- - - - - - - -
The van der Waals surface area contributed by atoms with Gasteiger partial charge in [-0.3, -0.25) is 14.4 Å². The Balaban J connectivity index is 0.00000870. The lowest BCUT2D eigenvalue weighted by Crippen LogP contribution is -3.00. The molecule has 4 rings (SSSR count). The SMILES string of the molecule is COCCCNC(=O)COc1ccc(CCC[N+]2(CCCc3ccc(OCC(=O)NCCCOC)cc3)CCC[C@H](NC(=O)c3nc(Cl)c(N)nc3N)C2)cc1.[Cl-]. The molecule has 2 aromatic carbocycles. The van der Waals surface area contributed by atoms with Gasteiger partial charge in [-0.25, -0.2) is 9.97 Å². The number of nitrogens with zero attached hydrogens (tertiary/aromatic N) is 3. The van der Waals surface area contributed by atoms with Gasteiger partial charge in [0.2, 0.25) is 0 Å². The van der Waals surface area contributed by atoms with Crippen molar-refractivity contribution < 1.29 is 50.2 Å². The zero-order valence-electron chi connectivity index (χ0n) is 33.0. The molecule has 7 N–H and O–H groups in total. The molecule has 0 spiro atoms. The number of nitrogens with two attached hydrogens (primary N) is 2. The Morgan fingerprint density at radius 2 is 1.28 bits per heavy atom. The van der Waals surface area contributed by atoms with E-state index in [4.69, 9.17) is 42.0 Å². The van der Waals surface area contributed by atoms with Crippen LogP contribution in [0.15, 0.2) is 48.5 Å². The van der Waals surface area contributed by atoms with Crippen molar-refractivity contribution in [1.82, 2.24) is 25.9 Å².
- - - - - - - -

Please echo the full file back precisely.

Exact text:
The van der Waals surface area contributed by atoms with Gasteiger partial charge in [-0.3, -0.25) is 14.4 Å². The Balaban J connectivity index is 0.00000870. The lowest BCUT2D eigenvalue weighted by Crippen LogP contribution is -3.00. The molecule has 4 rings (SSSR count). The SMILES string of the molecule is COCCCNC(=O)COc1ccc(CCC[N+]2(CCCc3ccc(OCC(=O)NCCCOC)cc3)CCC[C@H](NC(=O)c3nc(Cl)c(N)nc3N)C2)cc1.[Cl-]. The molecule has 2 aromatic carbocycles. The van der Waals surface area contributed by atoms with Gasteiger partial charge in [-0.25, -0.2) is 9.97 Å². The number of nitrogens with zero attached hydrogens (tertiary/aromatic N) is 3. The van der Waals surface area contributed by atoms with Gasteiger partial charge in [0.2, 0.25) is 0 Å². The van der Waals surface area contributed by atoms with Crippen molar-refractivity contribution < 1.29 is 50.2 Å². The zero-order valence-electron chi connectivity index (χ0n) is 33.0. The molecule has 7 N–H and O–H groups in total. The molecule has 0 spiro atoms. The number of nitrogens with two attached hydrogens (primary N) is 2. The Morgan fingerprint density at radius 2 is 1.28 bits per heavy atom. The van der Waals surface area contributed by atoms with E-state index in [4.69, 9.17) is 42.0 Å². The van der Waals surface area contributed by atoms with Crippen LogP contribution in [0.15, 0.2) is 48.5 Å². The van der Waals surface area contributed by atoms with Crippen molar-refractivity contribution in [1.82, 2.24) is 25.9 Å².